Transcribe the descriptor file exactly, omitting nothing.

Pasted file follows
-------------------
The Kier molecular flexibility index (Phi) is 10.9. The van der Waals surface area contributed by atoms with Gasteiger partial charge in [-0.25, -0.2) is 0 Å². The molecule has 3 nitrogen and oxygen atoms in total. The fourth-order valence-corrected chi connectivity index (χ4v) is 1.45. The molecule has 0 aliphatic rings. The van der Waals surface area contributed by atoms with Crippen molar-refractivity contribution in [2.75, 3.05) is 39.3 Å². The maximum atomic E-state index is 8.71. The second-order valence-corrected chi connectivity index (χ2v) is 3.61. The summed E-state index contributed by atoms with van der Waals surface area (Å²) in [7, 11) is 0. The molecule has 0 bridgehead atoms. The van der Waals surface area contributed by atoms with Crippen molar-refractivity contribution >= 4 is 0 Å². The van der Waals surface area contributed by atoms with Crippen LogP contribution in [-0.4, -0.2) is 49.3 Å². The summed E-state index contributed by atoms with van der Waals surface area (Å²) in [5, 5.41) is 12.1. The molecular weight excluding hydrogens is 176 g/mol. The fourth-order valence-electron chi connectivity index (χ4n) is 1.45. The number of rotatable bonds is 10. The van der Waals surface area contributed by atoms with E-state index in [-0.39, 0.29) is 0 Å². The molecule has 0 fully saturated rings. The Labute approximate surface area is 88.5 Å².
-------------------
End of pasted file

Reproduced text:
The Kier molecular flexibility index (Phi) is 10.9. The van der Waals surface area contributed by atoms with Gasteiger partial charge in [-0.25, -0.2) is 0 Å². The molecule has 3 nitrogen and oxygen atoms in total. The fourth-order valence-corrected chi connectivity index (χ4v) is 1.45. The molecule has 0 aliphatic rings. The van der Waals surface area contributed by atoms with Crippen molar-refractivity contribution in [2.75, 3.05) is 39.3 Å². The maximum atomic E-state index is 8.71. The second-order valence-corrected chi connectivity index (χ2v) is 3.61. The summed E-state index contributed by atoms with van der Waals surface area (Å²) in [7, 11) is 0. The molecule has 0 bridgehead atoms. The van der Waals surface area contributed by atoms with Crippen molar-refractivity contribution >= 4 is 0 Å². The van der Waals surface area contributed by atoms with Crippen LogP contribution in [-0.4, -0.2) is 49.3 Å². The summed E-state index contributed by atoms with van der Waals surface area (Å²) in [5, 5.41) is 12.1. The molecular weight excluding hydrogens is 176 g/mol. The fourth-order valence-electron chi connectivity index (χ4n) is 1.45. The number of rotatable bonds is 10. The van der Waals surface area contributed by atoms with E-state index in [-0.39, 0.29) is 0 Å². The molecule has 0 fully saturated rings. The Labute approximate surface area is 88.5 Å².